Photo Credit: Dor Malka
Tzur Goldin observing the artwork of his twin brother Hadar.

They held a funeral but never buried a body. Now, two years later, Dr. Simcha and Leah Goldin of Kfar Saba, Israel, hope an exhibit of their son’s artwork at the UN will propel member states to apply pressure on Hamas to return their son to them.

On August 1, 2014, during Operation Protective Edge, Lt. Hadar Goldin was killed in Gaza two hours after a cease-fire went into effect. Flouting traditional rules of warfare, Hamas ran off with Goldin’s body – and has held onto it ever since.


“Hadar is a victim of the cease-fire rather than a victim of the war,” said his mother, Leah. She explained: “The protocol during a cease fire is that soldiers are not allowed to shoot, and Hamas took advantage of that to ambush these soldiers.”

Since the UN, along with the U.S., brokered the cease-fire, Goldin believes it “bears some responsibility” for retrieving her son’s body. “Look,” she said, “the whole world is now concerned about providing humanitarian aid to Gaza and helping them to rebuild. We would be more than happy to have Gaza be like Singapore next to us. What we are trying to do is link this [assistance] to the humanitarian issue of bringing Hadar and Oron [another dead soldier being held by Hamas] to a decent burial in their homeland.”

While in Israel three months ago, UN Secretary General Ban Ki-moon met with the Goldins and promised to “try to help,” said Leah. “We also submitted a letter to him,” she said, “in which we requested that he assign a special envoy to Gaza from the Committee of Missing Persons to assist in bringing Hadar and Oron back to Israel.”

The Goldins, though, are not placing all their eggs in one basket. In addition to lobbying the UN, they have also been challenging Israel’s government to punish Hamas for holding their son’s body hostage.

“Israel provides water and electricity to Gaza residents and even allows the construction of desalination facilities along the Gaza coast. I say to the government: First bring back Hadar and Oron and only after that desalinate the sea water in Gaza,” said Hadar’s father, Simcha, at a press conference last week in Israel.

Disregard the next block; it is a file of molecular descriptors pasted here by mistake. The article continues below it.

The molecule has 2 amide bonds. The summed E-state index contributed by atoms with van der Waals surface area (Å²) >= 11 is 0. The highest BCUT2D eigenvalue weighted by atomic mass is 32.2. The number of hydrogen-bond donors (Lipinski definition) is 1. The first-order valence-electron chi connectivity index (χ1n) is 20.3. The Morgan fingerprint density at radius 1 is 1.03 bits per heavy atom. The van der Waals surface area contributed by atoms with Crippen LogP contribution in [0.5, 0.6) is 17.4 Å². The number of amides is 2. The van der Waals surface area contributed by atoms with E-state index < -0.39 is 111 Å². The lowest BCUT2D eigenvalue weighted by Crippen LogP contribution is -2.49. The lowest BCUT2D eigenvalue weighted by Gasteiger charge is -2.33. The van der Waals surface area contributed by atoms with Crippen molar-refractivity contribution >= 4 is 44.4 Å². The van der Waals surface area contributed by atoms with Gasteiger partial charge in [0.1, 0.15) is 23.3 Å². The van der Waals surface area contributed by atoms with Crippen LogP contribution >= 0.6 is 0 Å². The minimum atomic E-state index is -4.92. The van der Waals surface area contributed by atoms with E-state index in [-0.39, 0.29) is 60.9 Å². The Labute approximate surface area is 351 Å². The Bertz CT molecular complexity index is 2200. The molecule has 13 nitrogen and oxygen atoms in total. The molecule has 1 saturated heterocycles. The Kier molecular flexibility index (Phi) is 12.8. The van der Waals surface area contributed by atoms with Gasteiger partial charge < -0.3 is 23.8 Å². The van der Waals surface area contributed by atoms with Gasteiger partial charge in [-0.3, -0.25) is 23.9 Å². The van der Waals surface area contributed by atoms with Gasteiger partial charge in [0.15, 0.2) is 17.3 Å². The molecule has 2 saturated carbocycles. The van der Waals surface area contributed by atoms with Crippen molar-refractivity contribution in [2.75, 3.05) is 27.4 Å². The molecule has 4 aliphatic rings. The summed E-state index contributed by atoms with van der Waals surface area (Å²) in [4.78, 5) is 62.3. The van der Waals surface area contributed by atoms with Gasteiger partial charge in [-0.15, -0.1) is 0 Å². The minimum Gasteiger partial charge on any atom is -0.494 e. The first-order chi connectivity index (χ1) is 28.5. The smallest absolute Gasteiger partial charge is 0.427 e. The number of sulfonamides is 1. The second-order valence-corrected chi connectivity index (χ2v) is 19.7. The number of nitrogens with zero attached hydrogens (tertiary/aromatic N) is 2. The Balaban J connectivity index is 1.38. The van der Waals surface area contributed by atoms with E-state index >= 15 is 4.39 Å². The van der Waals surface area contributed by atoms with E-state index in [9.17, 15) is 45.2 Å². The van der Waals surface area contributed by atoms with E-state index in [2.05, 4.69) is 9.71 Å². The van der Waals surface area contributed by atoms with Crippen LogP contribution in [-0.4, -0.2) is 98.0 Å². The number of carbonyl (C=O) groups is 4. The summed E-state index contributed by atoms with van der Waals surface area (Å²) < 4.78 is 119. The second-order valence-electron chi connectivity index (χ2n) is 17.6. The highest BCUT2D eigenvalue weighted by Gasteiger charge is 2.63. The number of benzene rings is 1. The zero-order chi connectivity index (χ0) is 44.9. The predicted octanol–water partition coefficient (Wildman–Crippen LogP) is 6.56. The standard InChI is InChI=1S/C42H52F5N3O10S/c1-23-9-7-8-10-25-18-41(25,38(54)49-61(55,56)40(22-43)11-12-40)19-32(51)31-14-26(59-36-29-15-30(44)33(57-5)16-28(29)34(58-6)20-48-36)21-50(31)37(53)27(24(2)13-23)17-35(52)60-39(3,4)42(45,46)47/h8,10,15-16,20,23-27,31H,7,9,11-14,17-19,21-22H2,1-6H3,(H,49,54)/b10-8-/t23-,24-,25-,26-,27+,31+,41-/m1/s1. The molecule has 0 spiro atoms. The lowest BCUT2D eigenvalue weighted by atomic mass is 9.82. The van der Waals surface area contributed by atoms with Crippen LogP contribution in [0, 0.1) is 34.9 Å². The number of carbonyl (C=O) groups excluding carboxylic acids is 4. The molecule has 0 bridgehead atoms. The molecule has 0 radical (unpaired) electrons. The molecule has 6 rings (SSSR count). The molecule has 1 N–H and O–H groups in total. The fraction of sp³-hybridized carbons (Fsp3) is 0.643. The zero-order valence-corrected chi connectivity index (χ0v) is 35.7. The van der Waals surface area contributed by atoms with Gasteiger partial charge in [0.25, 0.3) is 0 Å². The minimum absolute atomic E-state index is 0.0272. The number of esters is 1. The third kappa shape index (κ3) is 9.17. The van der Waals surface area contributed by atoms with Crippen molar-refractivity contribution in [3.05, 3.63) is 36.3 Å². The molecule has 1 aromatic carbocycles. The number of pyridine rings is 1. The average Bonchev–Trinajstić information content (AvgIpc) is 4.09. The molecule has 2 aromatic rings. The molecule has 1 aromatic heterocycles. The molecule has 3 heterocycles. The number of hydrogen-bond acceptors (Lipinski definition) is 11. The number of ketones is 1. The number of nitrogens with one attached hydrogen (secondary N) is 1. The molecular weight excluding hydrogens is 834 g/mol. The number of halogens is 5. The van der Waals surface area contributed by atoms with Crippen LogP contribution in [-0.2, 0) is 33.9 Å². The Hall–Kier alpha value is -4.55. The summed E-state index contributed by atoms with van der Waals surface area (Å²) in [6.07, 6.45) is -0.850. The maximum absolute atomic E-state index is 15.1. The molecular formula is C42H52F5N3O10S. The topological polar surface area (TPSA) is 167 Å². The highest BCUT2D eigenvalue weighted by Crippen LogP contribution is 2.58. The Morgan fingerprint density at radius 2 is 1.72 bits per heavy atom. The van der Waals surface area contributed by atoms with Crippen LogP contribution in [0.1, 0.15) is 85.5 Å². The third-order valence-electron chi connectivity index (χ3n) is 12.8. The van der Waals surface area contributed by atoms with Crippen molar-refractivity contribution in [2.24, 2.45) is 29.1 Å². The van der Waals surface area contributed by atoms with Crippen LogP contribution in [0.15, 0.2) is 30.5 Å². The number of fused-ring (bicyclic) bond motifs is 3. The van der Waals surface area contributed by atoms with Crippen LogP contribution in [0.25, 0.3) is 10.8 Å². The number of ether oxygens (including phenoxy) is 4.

He continued: “Hamas prisoners in Israel enjoy luxury conditions. First bring back Hadar and Oron and afterward let them enjoy the conditions.”

According to Lea Goldin, “the idea is very simple. During the last 30 years, we have witnessed the tradition that Hamas, Hizbullah, and other terrorist organizations kidnap Israelis and use them as bargaining chips to release their terrorists. Our attitude is that it’s about time to flip the equation – not that terrorists will kidnap soldiers and declare the price, but that Israel will declare the price of Hamas not returning the soldiers.”

The exhibit of Hadar’s artwork – titled “The Final Peace” – will be on display at the UN’s main building until September 23. A larger exhibit, containing some 30-40 items, will be on display at the Conservative Park Avenue Synagogue until January.


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Elliot Resnick is the former chief editor of The Jewish Press and the author and editor of several books including, most recently, “Movers & Shakers, Vol. 3.”